Voodoo Day or Fête du Vodoun is a ceremony or festival performed in the city of Ouidah in Benin. It is often misunderstood as Voodoo religion practice. The festival itself is not a religion or religious practice! This traditional day is often celebrated as a public holiday in Benin to celebrate the rich culture and history surrounding West Africa’s religion called Vodoun. Vodoun and voodoo practices were thought to be illegal. However, the ban was officially lifted and Vodoun was officially recognized as a religion in West Africa during 1996. Throughout the country, the celebration of the Voodoo day festival starts on the 10th of January. This festival is filled with singing and dancing and the drinking of lots of liquor. Gin is the most preferred liquor. The festival, however, begins by slaughtering a goat or a ram to please the spirits.
Dark as Well as Colorful
Even though the Voodoo day festivities and the Vodoun religion has a dark side, it is still a very colorful and joyous celebration. Tourists from around the world come to participate and watch the Voodoo day festivities unfold. People do not necessarily have to be a part of the Vodoun religion to celebrate the Voodoo day. The only part which people tend to find as unappealing is the slaughtering of animals. Thousands of believers of Vodoun flock to Ouidah to celebrate the Voodoo day. This is because Ouidah is literally the main center of voodoo worship. These believers from around the world receive a blessing from Ouidah’s voodoo chief and the celebrations begin when the chief slaughters the animal.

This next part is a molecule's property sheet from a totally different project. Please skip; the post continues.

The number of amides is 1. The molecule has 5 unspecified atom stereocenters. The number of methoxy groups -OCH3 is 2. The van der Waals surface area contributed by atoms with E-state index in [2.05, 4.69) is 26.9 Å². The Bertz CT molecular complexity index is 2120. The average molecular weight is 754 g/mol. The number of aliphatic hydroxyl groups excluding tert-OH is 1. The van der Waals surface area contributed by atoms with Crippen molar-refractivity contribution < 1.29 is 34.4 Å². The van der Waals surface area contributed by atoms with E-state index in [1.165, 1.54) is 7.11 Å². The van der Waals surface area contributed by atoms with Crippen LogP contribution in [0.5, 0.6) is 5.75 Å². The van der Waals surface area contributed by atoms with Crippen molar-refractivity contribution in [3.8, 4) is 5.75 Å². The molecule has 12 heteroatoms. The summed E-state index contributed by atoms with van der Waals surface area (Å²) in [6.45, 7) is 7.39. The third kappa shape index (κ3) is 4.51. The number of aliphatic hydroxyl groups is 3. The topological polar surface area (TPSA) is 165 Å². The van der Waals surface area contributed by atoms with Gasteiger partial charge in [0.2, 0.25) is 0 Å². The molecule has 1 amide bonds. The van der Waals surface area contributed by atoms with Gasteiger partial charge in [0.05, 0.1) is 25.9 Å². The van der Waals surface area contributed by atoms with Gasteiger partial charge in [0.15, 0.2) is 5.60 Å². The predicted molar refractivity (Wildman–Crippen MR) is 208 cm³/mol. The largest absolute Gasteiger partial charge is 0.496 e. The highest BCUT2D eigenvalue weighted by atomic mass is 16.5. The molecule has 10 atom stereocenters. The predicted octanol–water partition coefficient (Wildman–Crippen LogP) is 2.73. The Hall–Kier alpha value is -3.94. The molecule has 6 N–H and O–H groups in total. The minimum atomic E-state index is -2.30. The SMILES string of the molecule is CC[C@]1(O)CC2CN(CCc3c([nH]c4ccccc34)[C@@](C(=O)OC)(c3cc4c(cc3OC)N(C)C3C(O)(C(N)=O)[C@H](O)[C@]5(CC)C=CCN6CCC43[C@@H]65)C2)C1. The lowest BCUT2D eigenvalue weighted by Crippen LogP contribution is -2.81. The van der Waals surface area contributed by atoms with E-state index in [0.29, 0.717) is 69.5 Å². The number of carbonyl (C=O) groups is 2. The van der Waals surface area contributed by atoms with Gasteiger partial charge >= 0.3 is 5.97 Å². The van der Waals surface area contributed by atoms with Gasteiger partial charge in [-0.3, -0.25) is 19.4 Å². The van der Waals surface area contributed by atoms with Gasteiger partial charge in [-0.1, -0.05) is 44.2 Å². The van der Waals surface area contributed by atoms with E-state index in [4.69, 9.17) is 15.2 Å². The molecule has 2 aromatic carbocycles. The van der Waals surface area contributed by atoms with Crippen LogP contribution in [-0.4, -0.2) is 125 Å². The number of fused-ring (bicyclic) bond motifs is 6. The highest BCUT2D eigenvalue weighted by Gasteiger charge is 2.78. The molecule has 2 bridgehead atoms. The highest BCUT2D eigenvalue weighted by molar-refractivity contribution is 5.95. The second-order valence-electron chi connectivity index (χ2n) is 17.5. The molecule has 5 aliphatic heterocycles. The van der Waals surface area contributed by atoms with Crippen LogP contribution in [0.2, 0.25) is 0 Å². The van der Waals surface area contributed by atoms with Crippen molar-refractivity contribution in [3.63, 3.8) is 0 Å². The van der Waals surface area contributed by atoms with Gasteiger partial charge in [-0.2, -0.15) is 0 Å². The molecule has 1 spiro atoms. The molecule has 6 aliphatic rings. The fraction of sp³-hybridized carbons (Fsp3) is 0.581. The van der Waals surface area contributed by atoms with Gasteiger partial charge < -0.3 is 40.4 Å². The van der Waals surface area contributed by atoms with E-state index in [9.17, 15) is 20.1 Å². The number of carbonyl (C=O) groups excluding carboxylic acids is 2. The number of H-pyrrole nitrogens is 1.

A Significant Event
National Voodoo Day is seen as a very important public holiday, almost as important as Christmas is for Christians and Eid is for Muslims. Voodoo chiefs sacrifice chickens to please the spirits by tearing out their throats with their teeth. They then proceed to drink its blood and spray the chicken’s blood on the people and the ground. This particular act is a thousand years old but it has caused a lot of controversies. Many health agencies have also warned that there may be a major risk of contamination. However, the voodoo priests and believers of the religion believe that their faith protects them from injuries and potential infections from the chicken’s blood. If you’d like to watch such ceremonies without getting sprayed with chicken blood, it is best to watch it at a distance.
At least 60% of the population in Benin is devoted to Vodoun and the Voodoo day festivities. People watch as believers, covered in animal skins, chant, and dance to the drums. All the while, they drink gin and offer it to other people who may or may not be part of the Vodoun religion. The believers are very welcoming. Voodoo dolls are found in tents covered in flags which represent different sects or even cultures. But, apart from the pierced voodoo dolls, horse races are also carried out on the beach! Which is why the festival itself also takes place on the beach.
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